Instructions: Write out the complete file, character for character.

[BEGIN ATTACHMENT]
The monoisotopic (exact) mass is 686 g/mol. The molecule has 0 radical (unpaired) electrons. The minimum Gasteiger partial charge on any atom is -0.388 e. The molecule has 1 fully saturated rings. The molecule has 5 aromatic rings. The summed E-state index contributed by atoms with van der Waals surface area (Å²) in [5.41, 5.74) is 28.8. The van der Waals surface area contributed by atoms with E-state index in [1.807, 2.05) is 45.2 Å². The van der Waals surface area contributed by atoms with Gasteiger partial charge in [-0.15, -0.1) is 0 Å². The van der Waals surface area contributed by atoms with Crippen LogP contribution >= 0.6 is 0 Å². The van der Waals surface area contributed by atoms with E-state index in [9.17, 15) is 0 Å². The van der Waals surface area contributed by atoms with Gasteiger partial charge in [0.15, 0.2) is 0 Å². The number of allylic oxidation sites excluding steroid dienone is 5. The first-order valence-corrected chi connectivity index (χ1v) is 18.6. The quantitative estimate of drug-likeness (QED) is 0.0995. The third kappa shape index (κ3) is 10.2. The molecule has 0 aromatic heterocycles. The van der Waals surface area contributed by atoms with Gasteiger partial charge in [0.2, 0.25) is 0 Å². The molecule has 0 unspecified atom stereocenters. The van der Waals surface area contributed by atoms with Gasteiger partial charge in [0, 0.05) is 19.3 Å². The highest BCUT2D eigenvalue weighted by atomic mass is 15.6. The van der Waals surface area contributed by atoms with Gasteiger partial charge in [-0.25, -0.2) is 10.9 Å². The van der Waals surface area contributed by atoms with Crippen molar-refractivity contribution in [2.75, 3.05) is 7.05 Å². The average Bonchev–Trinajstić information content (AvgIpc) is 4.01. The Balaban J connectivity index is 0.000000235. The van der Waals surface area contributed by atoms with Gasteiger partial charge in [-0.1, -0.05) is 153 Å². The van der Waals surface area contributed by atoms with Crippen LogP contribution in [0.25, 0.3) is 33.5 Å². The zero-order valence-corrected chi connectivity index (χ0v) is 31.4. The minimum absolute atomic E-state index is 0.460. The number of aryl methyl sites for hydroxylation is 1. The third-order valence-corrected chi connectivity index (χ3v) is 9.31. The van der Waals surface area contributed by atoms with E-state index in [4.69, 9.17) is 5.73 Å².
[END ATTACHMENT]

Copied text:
The monoisotopic (exact) mass is 686 g/mol. The molecule has 0 radical (unpaired) electrons. The minimum Gasteiger partial charge on any atom is -0.388 e. The molecule has 1 fully saturated rings. The molecule has 5 aromatic rings. The summed E-state index contributed by atoms with van der Waals surface area (Å²) in [5.41, 5.74) is 28.8. The van der Waals surface area contributed by atoms with E-state index in [1.807, 2.05) is 45.2 Å². The van der Waals surface area contributed by atoms with Gasteiger partial charge in [-0.15, -0.1) is 0 Å². The van der Waals surface area contributed by atoms with Crippen LogP contribution >= 0.6 is 0 Å². The van der Waals surface area contributed by atoms with E-state index in [9.17, 15) is 0 Å². The van der Waals surface area contributed by atoms with Gasteiger partial charge in [0.15, 0.2) is 0 Å². The number of allylic oxidation sites excluding steroid dienone is 5. The first-order valence-corrected chi connectivity index (χ1v) is 18.6. The quantitative estimate of drug-likeness (QED) is 0.0995. The third kappa shape index (κ3) is 10.2. The molecule has 0 aromatic heterocycles. The van der Waals surface area contributed by atoms with Gasteiger partial charge in [0.2, 0.25) is 0 Å². The molecule has 0 unspecified atom stereocenters. The van der Waals surface area contributed by atoms with Gasteiger partial charge in [0, 0.05) is 19.3 Å². The highest BCUT2D eigenvalue weighted by atomic mass is 15.6. The van der Waals surface area contributed by atoms with Gasteiger partial charge in [-0.25, -0.2) is 10.9 Å². The van der Waals surface area contributed by atoms with Crippen molar-refractivity contribution in [2.75, 3.05) is 7.05 Å². The average Bonchev–Trinajstić information content (AvgIpc) is 4.01. The Balaban J connectivity index is 0.000000235. The van der Waals surface area contributed by atoms with Gasteiger partial charge in [-0.1, -0.05) is 153 Å². The van der Waals surface area contributed by atoms with Crippen LogP contribution in [0.25, 0.3) is 33.5 Å². The zero-order valence-corrected chi connectivity index (χ0v) is 31.4. The minimum absolute atomic E-state index is 0.460. The number of aryl methyl sites for hydroxylation is 1. The third-order valence-corrected chi connectivity index (χ3v) is 9.31. The van der Waals surface area contributed by atoms with E-state index in [4.69, 9.17) is 5.73 Å².